But in the shorter term, the government is also looking to rev up manufacturing as an antidote to grim fortunes in the oilpatch.
Exporters struggled for years with the effects of a high Canadian dollar that weakened exports and in turn gave them less money to invest in new equipment and training. Now that the tide has turned, the sector is looking to government for a leg up.
"For this government the words 'made in Canada' continue to fuel pride and inspire confidence," Finance Minister Joe Oliver said in a text of his budget speech.
"But we must give manufacturers the tools they need to create the products — and the jobs — of the future."
The budget proposes to give manufacturers an accelerated capital cost allowance for eligible machinery and equipment purchases between 2015 and 2026. That means companies can write off the cost of new tools more quickly, which gives them an incentive to make long-term investment plans.
For small businesses, the budget proposes cutting their tax rate to nine per cent from the current 11 per cent by 2019, a move the government says will cut taxes by $2.7 billion.
The government hopes businesses use these saving to create new jobs.
Though the government estimates that there are 1.2 million more people with jobs now than at the end of the recession, job prospects remain uncertain for students, older adults, low-skilled workers, First Nations and new Canadians.
The budget proposes several new measures aimed at increasing workforce participation, including a $65-million program starting next year to link businesses with schools to develop curricula to better prepare students for existing jobs.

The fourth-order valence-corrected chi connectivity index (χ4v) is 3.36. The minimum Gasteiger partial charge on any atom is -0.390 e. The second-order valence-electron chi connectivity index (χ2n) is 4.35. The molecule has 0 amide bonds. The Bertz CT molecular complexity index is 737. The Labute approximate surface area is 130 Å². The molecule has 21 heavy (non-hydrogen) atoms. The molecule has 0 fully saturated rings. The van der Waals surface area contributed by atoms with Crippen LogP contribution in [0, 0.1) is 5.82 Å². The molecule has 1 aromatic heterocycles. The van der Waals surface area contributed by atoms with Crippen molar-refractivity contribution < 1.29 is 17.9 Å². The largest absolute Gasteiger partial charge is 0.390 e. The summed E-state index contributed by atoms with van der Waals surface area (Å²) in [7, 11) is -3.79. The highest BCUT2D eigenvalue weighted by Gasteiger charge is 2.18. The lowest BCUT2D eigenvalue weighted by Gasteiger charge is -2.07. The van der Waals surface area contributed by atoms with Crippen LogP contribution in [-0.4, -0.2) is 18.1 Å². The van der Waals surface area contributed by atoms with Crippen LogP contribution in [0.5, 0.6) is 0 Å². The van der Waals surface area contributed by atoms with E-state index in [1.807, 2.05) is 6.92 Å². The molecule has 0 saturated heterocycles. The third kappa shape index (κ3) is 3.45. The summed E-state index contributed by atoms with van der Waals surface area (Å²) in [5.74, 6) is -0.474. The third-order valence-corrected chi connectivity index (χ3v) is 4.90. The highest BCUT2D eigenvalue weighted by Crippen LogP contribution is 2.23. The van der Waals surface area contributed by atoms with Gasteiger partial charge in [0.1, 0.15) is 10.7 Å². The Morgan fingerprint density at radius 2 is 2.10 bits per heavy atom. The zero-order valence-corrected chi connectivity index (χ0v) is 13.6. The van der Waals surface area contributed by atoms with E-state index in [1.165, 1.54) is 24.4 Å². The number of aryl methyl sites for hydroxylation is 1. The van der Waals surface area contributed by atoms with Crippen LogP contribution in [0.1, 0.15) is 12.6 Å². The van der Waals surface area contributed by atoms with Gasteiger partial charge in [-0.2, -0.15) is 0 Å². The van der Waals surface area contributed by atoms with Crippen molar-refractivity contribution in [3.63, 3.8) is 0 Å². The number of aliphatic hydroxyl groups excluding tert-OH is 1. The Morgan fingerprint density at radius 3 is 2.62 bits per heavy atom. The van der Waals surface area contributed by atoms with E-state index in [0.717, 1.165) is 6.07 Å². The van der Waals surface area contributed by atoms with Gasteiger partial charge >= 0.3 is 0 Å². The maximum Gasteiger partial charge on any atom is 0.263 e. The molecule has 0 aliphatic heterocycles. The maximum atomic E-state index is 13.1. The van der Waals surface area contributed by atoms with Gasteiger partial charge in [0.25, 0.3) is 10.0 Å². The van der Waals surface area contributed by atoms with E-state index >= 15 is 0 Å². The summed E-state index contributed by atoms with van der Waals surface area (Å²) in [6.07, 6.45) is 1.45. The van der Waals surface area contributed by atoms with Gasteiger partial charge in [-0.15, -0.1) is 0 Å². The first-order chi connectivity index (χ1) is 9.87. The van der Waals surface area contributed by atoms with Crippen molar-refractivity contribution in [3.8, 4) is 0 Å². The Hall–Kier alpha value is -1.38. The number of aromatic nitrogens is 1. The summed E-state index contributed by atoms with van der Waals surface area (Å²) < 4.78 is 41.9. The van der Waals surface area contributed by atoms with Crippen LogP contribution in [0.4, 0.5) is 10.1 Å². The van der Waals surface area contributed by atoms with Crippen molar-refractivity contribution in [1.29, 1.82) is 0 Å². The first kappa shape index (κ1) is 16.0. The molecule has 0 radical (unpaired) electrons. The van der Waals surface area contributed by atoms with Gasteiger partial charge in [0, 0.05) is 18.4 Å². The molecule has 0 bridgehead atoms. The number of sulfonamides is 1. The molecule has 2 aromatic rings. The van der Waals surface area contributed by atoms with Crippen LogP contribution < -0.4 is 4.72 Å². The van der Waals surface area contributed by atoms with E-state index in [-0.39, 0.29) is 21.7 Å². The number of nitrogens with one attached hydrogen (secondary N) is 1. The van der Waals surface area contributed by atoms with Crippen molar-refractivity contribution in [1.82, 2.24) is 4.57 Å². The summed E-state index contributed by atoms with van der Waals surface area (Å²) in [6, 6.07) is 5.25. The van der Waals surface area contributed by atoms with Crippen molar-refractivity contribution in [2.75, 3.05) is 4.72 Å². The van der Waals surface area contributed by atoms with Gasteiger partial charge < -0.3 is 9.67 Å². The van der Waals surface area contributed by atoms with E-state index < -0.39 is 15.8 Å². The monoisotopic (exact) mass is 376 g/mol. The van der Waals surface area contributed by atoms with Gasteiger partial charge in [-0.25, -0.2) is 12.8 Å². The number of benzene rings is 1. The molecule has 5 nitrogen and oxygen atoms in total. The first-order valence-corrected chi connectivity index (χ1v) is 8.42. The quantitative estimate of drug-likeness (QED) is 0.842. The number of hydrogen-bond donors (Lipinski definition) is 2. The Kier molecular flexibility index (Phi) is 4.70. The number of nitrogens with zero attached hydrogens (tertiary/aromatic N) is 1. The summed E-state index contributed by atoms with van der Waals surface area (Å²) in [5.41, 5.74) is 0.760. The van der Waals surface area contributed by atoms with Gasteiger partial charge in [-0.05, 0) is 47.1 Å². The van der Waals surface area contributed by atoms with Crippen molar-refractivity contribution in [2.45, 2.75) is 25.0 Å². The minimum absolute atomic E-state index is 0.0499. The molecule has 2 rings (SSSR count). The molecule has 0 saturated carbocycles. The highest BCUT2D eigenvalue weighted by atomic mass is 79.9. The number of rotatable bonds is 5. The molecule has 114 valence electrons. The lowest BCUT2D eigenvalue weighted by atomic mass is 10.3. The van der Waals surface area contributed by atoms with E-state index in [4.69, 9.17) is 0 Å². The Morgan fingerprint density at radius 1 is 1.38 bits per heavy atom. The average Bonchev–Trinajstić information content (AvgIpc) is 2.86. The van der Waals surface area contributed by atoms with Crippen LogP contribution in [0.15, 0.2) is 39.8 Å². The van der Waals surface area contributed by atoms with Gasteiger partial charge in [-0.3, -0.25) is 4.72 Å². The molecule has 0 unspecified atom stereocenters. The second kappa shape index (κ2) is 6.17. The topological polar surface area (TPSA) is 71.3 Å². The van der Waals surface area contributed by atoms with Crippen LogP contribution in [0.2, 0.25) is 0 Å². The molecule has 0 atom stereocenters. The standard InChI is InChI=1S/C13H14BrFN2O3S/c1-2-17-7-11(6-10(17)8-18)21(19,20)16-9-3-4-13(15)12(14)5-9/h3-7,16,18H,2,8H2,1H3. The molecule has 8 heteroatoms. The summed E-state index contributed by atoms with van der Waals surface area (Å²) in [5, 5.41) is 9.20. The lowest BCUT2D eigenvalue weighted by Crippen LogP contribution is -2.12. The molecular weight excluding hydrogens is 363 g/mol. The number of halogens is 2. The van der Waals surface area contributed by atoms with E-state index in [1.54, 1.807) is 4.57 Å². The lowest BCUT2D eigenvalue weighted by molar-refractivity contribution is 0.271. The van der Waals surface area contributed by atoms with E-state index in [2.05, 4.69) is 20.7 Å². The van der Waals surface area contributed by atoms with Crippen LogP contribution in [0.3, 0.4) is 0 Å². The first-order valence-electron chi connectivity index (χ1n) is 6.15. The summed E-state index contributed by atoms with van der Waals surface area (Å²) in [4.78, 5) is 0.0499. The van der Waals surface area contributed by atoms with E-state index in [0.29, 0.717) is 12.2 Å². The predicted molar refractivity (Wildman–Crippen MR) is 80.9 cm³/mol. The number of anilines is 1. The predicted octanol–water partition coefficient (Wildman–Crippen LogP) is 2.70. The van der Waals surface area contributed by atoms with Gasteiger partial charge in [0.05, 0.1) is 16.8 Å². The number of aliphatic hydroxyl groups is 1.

A pilot program that allows people to work and still collect some of their unemployment insurance is being extended and one that helps internationally trained workers get recertified to meet Canadian standards is being made permanent.
Canada lags behind other major economies in terms of the money it devotes to research and development.
The automotive industry has been calling for more help in this area and the budget provides $100 million over five years to support product development and technology demonstration.
Much of the auto sector is located in vote-rich southern Ontario, where local fortunes rise and fall on the strength of the industry and the Conservatives have made concerted efforts to shore it up.
More broadly, more than $1.5 billion will be spent over the next six years on research into everything from particle physics to brain health as the government seeks to spur the education and private sectors into coming up with the next big idea.